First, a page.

Fred was born and raised along the Patuxent River as were seven generations of his ancestors before him. Prior to founding Patuxent Riverkeeper in 2004, Fred operated a business that provided professional media and mass communication services internationally. Fred also worked as volunteer activist on the Patuxent for over 20 years until the momentum of the volunteer environmental work overcame his media career and the challenge of Riverkeeping beckoned. Fred is a recipient of numerous awards and recognitions for his work on behalf of environmental causes and issues in Maryland. He also serves on a variety of Boards, Task Forces and Commissions related to the work of protecting the Patuxent and the natural environment. Among them, Fred serves on the Board of the Environmental Integrity Project, as a Governor appointed Commissioner on the State’s Patuxent River Commission and on the Board of Waterkeeper Alliance, the international group that licenses Waterkeepers. Fred is an adjunct instructor at historic St. Mary’s College of Maryland, where he teaches an upper level course in Environmental Law and Policy. He is an avid kayaker and backpacker, and also helps to maintain trails on the Appalachian Trail.
Associate Director of Program Development, Rockefeller Family Fund
Larry joined the Rockefeller Family Fund in 2000. Prior to this, he directed the New York Public Interest Research Group’s (NYPIRG) environmental programs from 1988 through 1999. Among his successes in that capacity were campaigns to prevent construction of the Brooklyn Navy Yard incinerator; force the shut-down of Fresh Kills, the largest landfill in the world; and urge New York Governor George Pataki to order promulgation of what at the time were the toughest power plant emission standards in the country. Larry currently serves as president of the board of the Environmental Integrity Project and the Institute for Energy Economics and Financial Analysis.
Artist & Philanthropist
Meredith James is an accomplished multi-media artist and Harvard alumna who divides her time between New York City and Montana. A friend of EIP, Ms. James has an avid interest in environmental issues developed through exposure to factory farms in the Midwest. She is interested in the intersection between business and the environment in the push from fossil fuels, and how social and visual media can move that message forward.
Her career includes senior management positions at the United Nations, the Organisation for Economic Co-operation and Development, and Bard College. In 1999 Dr. Fox-Przeworski was invited to Bard College in New York to create a Center for Environmental Policy offering public programs and graduate training that integrates science, law, economics, and ethics into environmental policy making. Formerly on the Board of Directors of Amnesty International-USA, Dr. Fox-Przeworski is currently chair of Green Seal, Inc. She is the author of numerous articles and books, and a lecturer on environmental policy and negotiations in the U.S. and abroad, including talks in China, Argentina, and France. She received her undergraduate degree from Northwestern, masters and doctorate from Harvard and Washington University in St. Louis, and an honorary degree in law from Ripon College.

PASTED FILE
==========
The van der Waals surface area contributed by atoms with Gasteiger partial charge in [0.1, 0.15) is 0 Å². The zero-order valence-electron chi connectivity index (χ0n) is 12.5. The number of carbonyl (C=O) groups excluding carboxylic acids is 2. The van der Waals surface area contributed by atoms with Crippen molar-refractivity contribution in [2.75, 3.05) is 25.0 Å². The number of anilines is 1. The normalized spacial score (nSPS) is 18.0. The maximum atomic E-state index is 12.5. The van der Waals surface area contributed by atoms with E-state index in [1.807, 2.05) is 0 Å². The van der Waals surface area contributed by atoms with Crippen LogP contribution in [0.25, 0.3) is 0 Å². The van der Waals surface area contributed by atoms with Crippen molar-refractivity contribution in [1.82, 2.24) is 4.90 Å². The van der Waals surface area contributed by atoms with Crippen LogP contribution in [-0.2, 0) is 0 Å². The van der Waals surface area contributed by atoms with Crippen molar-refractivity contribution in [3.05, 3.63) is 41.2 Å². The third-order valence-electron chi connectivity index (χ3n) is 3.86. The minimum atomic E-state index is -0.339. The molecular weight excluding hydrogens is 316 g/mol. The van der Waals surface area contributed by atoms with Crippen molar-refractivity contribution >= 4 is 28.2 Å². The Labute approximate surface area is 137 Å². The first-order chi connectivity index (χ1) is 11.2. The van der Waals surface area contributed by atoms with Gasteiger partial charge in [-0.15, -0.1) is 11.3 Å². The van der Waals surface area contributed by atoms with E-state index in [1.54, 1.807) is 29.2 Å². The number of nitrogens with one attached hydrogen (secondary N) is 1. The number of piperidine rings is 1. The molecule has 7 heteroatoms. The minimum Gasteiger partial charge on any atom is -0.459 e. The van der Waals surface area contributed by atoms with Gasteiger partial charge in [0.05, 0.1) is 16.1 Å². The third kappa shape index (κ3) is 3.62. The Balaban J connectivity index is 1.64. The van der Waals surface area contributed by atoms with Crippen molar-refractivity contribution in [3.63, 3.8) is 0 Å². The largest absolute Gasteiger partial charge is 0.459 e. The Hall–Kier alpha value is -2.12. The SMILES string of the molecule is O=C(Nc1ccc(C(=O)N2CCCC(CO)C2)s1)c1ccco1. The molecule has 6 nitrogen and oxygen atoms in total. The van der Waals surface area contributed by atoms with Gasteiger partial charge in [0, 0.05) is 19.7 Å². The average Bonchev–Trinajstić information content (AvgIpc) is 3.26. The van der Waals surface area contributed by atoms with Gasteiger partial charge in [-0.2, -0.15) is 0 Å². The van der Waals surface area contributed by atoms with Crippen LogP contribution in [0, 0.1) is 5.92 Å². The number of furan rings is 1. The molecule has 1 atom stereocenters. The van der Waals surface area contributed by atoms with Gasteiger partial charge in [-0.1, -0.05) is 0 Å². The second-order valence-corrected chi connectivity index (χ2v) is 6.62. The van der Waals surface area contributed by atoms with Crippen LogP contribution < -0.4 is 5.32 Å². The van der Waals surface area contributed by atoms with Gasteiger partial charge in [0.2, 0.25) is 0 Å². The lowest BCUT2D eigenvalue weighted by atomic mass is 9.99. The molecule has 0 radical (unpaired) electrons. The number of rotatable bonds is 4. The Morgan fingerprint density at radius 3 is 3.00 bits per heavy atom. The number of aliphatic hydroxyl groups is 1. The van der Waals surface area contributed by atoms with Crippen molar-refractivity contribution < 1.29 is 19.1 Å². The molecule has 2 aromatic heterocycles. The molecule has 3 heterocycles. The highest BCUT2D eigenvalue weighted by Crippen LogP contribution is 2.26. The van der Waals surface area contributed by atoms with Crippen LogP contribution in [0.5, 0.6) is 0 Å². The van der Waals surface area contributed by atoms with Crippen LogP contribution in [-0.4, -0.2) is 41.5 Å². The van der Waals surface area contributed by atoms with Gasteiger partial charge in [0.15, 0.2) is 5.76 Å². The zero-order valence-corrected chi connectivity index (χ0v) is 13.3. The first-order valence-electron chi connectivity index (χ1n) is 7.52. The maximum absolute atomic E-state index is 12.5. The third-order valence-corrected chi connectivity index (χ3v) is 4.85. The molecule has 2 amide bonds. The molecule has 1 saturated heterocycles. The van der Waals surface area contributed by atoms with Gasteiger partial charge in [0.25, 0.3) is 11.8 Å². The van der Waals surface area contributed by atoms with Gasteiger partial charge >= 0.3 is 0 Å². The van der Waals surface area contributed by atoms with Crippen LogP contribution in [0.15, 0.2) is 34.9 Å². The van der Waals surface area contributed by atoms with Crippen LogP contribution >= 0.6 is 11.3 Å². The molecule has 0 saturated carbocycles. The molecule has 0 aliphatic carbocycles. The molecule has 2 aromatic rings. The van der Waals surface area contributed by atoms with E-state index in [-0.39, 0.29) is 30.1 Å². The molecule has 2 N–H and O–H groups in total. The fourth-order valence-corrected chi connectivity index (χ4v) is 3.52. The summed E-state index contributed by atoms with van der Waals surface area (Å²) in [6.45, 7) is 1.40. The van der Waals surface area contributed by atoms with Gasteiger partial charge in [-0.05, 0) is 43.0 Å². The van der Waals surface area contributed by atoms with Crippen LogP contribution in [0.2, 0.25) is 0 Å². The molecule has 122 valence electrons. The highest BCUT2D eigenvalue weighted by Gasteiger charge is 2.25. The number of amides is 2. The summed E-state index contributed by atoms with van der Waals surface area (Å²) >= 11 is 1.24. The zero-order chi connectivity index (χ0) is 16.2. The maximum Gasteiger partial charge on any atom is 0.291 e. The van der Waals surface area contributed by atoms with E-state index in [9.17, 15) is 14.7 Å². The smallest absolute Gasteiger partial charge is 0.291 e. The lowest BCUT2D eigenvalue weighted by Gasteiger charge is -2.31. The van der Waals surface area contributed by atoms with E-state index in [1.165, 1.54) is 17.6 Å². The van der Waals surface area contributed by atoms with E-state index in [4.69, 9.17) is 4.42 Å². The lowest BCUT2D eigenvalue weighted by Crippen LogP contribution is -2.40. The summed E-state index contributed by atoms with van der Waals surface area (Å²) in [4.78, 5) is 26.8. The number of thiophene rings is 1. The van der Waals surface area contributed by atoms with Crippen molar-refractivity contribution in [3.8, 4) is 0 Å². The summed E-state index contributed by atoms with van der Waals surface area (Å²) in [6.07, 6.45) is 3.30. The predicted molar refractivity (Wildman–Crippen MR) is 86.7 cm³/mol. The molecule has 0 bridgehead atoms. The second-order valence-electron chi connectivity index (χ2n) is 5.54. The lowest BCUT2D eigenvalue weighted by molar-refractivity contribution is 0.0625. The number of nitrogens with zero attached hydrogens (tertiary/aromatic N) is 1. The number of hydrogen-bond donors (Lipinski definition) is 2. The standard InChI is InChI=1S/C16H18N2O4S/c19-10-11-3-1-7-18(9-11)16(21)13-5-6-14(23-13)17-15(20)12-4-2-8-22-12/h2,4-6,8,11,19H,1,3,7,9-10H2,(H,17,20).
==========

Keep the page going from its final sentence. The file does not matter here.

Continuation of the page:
Senior Campaign Representative, Sierra Club
Former U.S. Environmental Protection Agency regional administrator Dr. Alfredo “Al” Armendariz joined the staff of the Sierra Club effective in 2012 as Senior Campaign Representative for the organization’s Beyond Coal campaign. Dr. Armendariz draws on his scientific expertise working on air, water, and climate science to help move Texas off coal-fired electricity and toward an economy powered by job-generating clean energy sources such as wind and the sun.
Before becoming Regional Administrator for the EPA, Dr. Armendariz spent eight years as a professor in the department of Civil and Environmental Engineering at Southern Methodist University in Dallas. He has previously worked as a chemical engineer with Radian Corporation in North Carolina. Throughout his career, Dr. Armendariz has spent countless hours volunteering to help protect America’s air, water, treasured landscapes and public health through various environmental groups and he worked to teach the next generation of environmental leaders through the Volunteer Center of North Texas.
Currently an independent consultant, Frank Tugwell serves on the board of directors of the Regulatory Assistance Project and SNV/USA, the U.S. arm of the Netherlands Development Organization, SNV. Previous to that, he served as the President and CEO of a global development organization, Winrock International, for 14 years.
Before joining Winrock, Tugwell served as Executive Director of the Heinz Endowments, a philanthropy that makes grants in the environment, human services, education, urban affairs, and the arts. Prior to that, he was Vice President for Programs and Global Projects at Winrock International. He has also held positions as founder and President of the Environmental Enterprises Assistance Fund, a nonprofit that invests in small and medium-sized environmental companies in developing countries; Deputy Assistant Administrator in the U.S. Agency for International Development in the Carter Administration; and Professor and Department Chair at Pomona College and Claremont Graduate School.
Tugwell, who holds a Ph.D. from Columbia University, has focused his research and writing on energy technology and policy. He is the author of The Energy Crisis and the American Political Economy: Politics and Markets in the Management of Natural Resources, and has written widely on biomass energy systems for developing countries.